You know, I have been thinking of water sustainability for a while. For one, we are trying to dig up on innovations in water sustainability for one of our consulting engagements. For another, the data I collect show how low water is priced, especially for industries.
I was especially struck by a Jan 2018 report in Times of India that the state government planned to increase the water tariff for some industries that used it as raw material by 25 TIMES (not 25%, but 25 TIMES) – https://bit.ly/2XsZUr9 . So, while it had been about Rs 5/1000 liters until early 2018, the tariff should have gone up to Rs 125 by Feb 2018.
While I’m not sure about the actual enforcement of this plan, this really got me thinking. And then I read a news report that the Jal Shakti Ministry plans to have water audits done by Indian companies, using ideas similar to the fairly successful ideas such as Perform-Achieve-Trade used in the energy efficiency sector. This news item also provided a snapshot of how there’s been a steady decline in per capita water availability in India – from 5177 cum per annum per capita in 1951 to only about 1545 cum per capital by 2011. It is further expected to decrease to 1341 cum per capita by 2025.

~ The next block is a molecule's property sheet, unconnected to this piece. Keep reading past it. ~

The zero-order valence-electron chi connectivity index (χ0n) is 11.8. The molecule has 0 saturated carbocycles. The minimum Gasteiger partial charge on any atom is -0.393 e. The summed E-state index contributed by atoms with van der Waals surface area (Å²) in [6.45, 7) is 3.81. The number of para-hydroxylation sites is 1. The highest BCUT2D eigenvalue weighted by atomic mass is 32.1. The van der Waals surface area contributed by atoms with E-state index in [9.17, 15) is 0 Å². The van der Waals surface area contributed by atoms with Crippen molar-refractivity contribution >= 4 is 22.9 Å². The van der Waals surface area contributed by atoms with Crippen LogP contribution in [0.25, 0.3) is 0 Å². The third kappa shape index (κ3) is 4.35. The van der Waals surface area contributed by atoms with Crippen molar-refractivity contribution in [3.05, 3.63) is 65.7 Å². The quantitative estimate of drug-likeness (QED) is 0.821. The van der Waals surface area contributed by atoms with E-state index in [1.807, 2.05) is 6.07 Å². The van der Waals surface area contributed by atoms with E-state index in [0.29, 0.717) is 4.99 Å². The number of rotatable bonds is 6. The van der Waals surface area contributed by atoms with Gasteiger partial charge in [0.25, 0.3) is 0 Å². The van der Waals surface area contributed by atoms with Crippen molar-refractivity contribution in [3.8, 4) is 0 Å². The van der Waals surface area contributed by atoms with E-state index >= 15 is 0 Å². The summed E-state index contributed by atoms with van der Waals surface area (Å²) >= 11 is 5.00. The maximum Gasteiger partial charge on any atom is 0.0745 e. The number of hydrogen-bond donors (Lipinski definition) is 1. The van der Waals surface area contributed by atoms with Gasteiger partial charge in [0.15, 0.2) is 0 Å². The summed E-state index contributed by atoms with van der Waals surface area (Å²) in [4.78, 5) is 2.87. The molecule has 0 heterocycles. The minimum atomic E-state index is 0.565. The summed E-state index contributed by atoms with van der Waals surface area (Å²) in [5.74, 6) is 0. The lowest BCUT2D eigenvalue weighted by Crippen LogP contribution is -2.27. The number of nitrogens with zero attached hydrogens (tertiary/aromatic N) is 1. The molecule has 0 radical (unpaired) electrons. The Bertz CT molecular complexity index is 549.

Now, I was not able to find out what exactly they mean by availability, but let’s for practical purposes consider it to be the water that is accessible per capita. In 60 years, the per capita availability has decreased by a scary 70%. (during the same period, population increased from 360 million to 1200 million – of one were to actually turn this into a denominator, it turns out that the total water availability in the country is the same!).
Anyway, looks we are getting into a water scarce regime, and the government as a result is keen on all corporates doing a water audit and perhaps reduced water use based on this audit.
All that’s fine, but that kind of ignores one rather minor fact – 80% of fresh water in India is used for agriculture, and Indian farmers are one of the most inefficient in water use – they use three to five times the amount of water for unit production as the Chinese or the Americans.
Water audit by the farmers – does anyone have the guts to propose this?